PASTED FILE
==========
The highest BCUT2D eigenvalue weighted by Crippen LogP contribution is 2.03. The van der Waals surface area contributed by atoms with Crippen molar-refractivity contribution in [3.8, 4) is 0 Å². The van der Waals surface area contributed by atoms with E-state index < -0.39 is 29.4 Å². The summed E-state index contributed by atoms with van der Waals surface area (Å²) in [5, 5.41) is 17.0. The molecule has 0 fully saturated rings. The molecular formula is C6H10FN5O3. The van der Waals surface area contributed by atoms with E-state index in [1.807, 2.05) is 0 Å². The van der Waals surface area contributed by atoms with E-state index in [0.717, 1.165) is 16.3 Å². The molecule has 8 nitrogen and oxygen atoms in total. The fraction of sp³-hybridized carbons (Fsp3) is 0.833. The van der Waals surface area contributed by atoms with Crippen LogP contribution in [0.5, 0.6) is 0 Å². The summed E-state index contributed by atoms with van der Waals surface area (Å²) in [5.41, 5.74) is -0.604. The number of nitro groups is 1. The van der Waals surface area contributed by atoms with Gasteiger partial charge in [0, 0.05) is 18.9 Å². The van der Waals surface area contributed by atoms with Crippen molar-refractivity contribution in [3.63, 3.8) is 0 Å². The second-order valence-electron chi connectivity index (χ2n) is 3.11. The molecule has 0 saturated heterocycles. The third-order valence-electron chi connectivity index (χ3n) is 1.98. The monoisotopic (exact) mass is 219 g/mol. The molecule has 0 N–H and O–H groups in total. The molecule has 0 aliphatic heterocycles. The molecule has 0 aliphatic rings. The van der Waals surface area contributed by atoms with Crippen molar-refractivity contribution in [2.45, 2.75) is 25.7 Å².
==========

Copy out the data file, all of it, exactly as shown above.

The highest BCUT2D eigenvalue weighted by Crippen LogP contribution is 2.03. The van der Waals surface area contributed by atoms with Crippen molar-refractivity contribution in [3.8, 4) is 0 Å². The van der Waals surface area contributed by atoms with E-state index < -0.39 is 29.4 Å². The summed E-state index contributed by atoms with van der Waals surface area (Å²) in [5, 5.41) is 17.0. The molecule has 0 fully saturated rings. The molecular formula is C6H10FN5O3. The van der Waals surface area contributed by atoms with E-state index in [1.807, 2.05) is 0 Å². The van der Waals surface area contributed by atoms with E-state index in [0.717, 1.165) is 16.3 Å². The molecule has 8 nitrogen and oxygen atoms in total. The fraction of sp³-hybridized carbons (Fsp3) is 0.833. The van der Waals surface area contributed by atoms with Crippen LogP contribution in [0.5, 0.6) is 0 Å². The summed E-state index contributed by atoms with van der Waals surface area (Å²) in [5.41, 5.74) is -0.604. The number of nitro groups is 1. The van der Waals surface area contributed by atoms with Gasteiger partial charge in [0, 0.05) is 18.9 Å². The van der Waals surface area contributed by atoms with Crippen molar-refractivity contribution in [3.63, 3.8) is 0 Å². The second-order valence-electron chi connectivity index (χ2n) is 3.11. The molecule has 0 saturated heterocycles. The third-order valence-electron chi connectivity index (χ3n) is 1.98. The monoisotopic (exact) mass is 219 g/mol. The molecule has 0 N–H and O–H groups in total. The molecule has 0 aliphatic heterocycles. The molecule has 0 aliphatic rings. The van der Waals surface area contributed by atoms with Crippen molar-refractivity contribution in [2.45, 2.75) is 25.7 Å².